Viktor Bulla

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Victor Karlovich Bulla
Bulla selfandsons.jpg
Karl, Alexander and Viktor Bulla
Born Виктор Карлович Булла
(1883-08-01)1 August 1883
St. Petersburg
Died 1 October 1938(1938-10-01) (aged 55)
Citizenship Russia
Occupation Photographer
Years active 1899 - 1938
Parent(s) Karl Bulla

Viktor Karlovich Bulla (Russian: Виктор Карлович Булла; 1 August 1883 - 1 October 1938) was a Russian photographer and cinema pioneer.

Biography[edit]

Early life[edit]

Viktor Bulla was the son of photographer Karl Bulla. Raised in a Catholic family, he attended a British School in St. Petersburg in 1899 before studying photography in Germany. After completing his studies, he worked with his brother Alexander in his father's photography firm, Bulla & Sons.[1]

Viktor's work was first recognized when he was nineteen years old, working as a photojournalist for the Siberian Reserve Brigade during the Russian-Japanese war. His reports from the front were published in the journals Niva and Sparks, and were often reprinted in Russian and overseas news publications. He was at the center of wartime events, and was awarded the Silver Medal for Courage.

20th century and revolution[edit]

After the war, he returned to his job as a photojournalist in the family photo agency, and soon developed an interest in newsreels. In 1909, he and his brother Alexander launched a documentary film company, Apollo. Viktor was the partnership's cameraman, producer and director. Apollo produced and distributed newsreels, nature films, films covering sporting events (including an international skating competition in Vyborg and a 1910 automobile race from St. Petersburg to Rome and back), and adaptations of classic works of literature (including A. Ostrovsky and M. Maeterlinck's On The busiest place and Blue Bird, and even a fairy tale, The Frog Princess).[2][3]

After the outbreak of World War I, Viktor returned to work in the family photography agency, shooting the revolutionary events of 1917-1918 and taking part in the creation of a documentary film on the February Revolution of 1917, titled Chronicle of the Revolution in Petrograd. His dynamic and still shots served as the foundation for directors Sergei Eisenstein and M. Chiaureli in the creation of films about the revolution of 1917.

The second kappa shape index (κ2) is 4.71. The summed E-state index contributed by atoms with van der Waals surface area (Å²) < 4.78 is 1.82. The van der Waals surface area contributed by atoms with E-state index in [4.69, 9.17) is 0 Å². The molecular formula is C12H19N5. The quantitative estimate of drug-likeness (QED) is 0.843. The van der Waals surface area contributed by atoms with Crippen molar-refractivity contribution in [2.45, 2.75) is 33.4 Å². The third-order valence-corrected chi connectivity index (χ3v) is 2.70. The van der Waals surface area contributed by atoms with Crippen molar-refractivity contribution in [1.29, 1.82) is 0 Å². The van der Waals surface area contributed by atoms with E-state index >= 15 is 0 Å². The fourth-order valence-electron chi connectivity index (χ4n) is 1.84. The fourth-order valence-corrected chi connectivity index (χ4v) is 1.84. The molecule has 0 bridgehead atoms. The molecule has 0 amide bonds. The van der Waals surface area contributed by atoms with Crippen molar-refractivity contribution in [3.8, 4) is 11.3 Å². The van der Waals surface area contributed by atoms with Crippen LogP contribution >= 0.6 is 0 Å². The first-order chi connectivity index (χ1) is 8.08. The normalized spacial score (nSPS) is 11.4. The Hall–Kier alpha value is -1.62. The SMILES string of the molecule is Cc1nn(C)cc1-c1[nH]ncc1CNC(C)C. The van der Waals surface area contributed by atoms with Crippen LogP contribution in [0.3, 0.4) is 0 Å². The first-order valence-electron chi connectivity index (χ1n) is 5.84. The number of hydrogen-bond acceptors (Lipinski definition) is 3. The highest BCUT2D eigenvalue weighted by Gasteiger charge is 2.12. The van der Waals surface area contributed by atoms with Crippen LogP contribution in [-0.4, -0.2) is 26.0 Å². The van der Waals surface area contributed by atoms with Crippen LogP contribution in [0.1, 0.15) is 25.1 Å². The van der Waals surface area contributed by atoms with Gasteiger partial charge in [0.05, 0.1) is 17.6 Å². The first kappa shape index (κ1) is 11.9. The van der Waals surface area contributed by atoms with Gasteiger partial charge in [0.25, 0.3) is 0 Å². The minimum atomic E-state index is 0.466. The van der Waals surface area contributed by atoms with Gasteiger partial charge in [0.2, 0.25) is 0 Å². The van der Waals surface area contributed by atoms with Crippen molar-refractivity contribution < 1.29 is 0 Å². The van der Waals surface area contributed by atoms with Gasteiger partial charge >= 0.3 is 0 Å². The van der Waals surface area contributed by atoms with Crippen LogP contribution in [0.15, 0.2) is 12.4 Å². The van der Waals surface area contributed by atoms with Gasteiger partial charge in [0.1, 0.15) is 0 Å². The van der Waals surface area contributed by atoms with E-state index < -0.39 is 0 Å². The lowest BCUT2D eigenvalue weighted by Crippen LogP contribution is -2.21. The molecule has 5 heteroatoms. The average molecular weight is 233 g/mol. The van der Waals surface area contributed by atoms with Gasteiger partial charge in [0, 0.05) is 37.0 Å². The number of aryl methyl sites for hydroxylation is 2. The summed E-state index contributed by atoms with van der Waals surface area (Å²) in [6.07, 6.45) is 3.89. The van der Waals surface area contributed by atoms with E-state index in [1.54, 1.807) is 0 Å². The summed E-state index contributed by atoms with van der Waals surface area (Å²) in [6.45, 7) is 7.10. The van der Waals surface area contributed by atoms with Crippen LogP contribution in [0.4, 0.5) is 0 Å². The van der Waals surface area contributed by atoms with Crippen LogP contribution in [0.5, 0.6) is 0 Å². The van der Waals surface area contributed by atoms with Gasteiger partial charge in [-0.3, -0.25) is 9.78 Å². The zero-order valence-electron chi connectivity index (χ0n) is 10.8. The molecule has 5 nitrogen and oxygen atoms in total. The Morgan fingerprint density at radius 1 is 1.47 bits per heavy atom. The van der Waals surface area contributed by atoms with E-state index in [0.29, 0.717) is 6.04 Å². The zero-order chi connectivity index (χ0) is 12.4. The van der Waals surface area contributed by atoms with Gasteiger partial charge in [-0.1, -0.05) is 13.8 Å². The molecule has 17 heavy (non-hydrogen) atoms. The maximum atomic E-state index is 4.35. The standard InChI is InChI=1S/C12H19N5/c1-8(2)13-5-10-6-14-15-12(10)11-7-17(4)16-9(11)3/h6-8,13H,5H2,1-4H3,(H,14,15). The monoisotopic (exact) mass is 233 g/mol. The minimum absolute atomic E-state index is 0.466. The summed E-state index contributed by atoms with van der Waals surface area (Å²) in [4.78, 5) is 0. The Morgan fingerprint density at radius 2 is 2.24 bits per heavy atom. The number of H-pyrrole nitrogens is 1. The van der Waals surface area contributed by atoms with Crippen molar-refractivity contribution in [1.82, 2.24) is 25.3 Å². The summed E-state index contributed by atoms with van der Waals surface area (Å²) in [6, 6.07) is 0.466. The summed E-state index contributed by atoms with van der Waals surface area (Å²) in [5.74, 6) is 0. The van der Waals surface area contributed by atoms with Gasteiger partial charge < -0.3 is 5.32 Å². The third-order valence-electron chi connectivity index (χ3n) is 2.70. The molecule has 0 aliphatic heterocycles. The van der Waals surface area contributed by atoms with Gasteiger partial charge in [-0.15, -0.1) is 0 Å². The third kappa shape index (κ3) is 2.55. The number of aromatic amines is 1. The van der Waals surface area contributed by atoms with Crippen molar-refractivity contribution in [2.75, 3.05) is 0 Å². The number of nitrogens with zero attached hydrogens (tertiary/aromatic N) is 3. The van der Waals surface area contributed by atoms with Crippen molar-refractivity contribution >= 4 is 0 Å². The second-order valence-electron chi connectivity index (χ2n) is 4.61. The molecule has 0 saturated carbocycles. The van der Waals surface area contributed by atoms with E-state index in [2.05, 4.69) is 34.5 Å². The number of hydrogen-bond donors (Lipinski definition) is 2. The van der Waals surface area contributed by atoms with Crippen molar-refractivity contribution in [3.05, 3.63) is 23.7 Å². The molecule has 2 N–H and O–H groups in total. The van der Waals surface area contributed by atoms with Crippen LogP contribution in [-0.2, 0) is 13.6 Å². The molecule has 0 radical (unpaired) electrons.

Viktor photographed the events of the October 1917 uprising, and directed the photography of the Petrograd Soviet. He was one of the progenitors of film and photographic depictions of Vladimir Lenin, filming Lenin in the eighth and ninth congresses of the Russian Communist Party in 1919 and 1920, and during the second and third congresses of the Comintern, in 1920 and 1921. He created portraits of many famous Russian Leaders Grigori Zinoviev, Lev Kamenev, Stalin and other Soviet and Party leaders, essentially acting as a staff photographer in Smolny.[4][5]

In 1928 Viktor and his brother Alexander submitted 30 photographs to the exhibition Soviet photography over 10 years. The jury awarded Viktor an honorary diploma.[citation needed]

In 1935, the Bulla family's photographic collection, consisting of approximately 132,683 negatives, was handed over to the Archives of the October revolution and socialist construction of the Leningrad Region.

Arrest and exile[edit]

After the murder of Sergey Kirov who recognized the importance of Viktor Bulla's work Bulla's position worsened. In 1936 he was dismissed from the position of the agency's head and forbidden to do artistic work. The lab was supposed to do just routine commercial work for the residents of the city.

On 19 July 1938 Bulla was arrested following a denunciation from the new director Bulla photo agency named Bortkevich. Viktor Bulla was questioned twice. The first round of questioning failed to produce any charges against Bulla, but during the second interrogation he was forced to confess to espionage activities. In 1938, a relative said that he was an "Enemy of the people", and he was exiled to the far east where he was sentenced to remain "ten years in solitary confinement." There were rumors that he died in one of the labor camps in 1942. In reality Viktor Bulla was executed on 30 October 1938. [6]

Relatives[edit]

Viktor's son, Yuri (born in 1919) also became a photographer and worked in Leningrad, pioneering photojournalism for the newspaper Lenin sparks. He died in 1941 at the Leningrad front.

Bulla's grandson and daughter, Valentina and Andrey Leonovich Kaminski, still live in St. Petersburg.

Award[edit]

  • Silver Medal for Courage on the St. George Ribbon for his service in the Russian-Japanese war.

Book[edit]

  • Anthology of Soviet photography, 1917-1940. Moscow: Planet Publisher, 1986.

Further reading[edit]

  • Russian photography. Середина XIX- начало XX вв., М., 1996; The middle of the 19th and early 20th centuries., MA, 1996;
  • Никитин В. А., Рассказы о фотографах и фотографиях, Л.,1991. Nikitin VA, stories and photographs of photographers, L., 1991.

References[edit]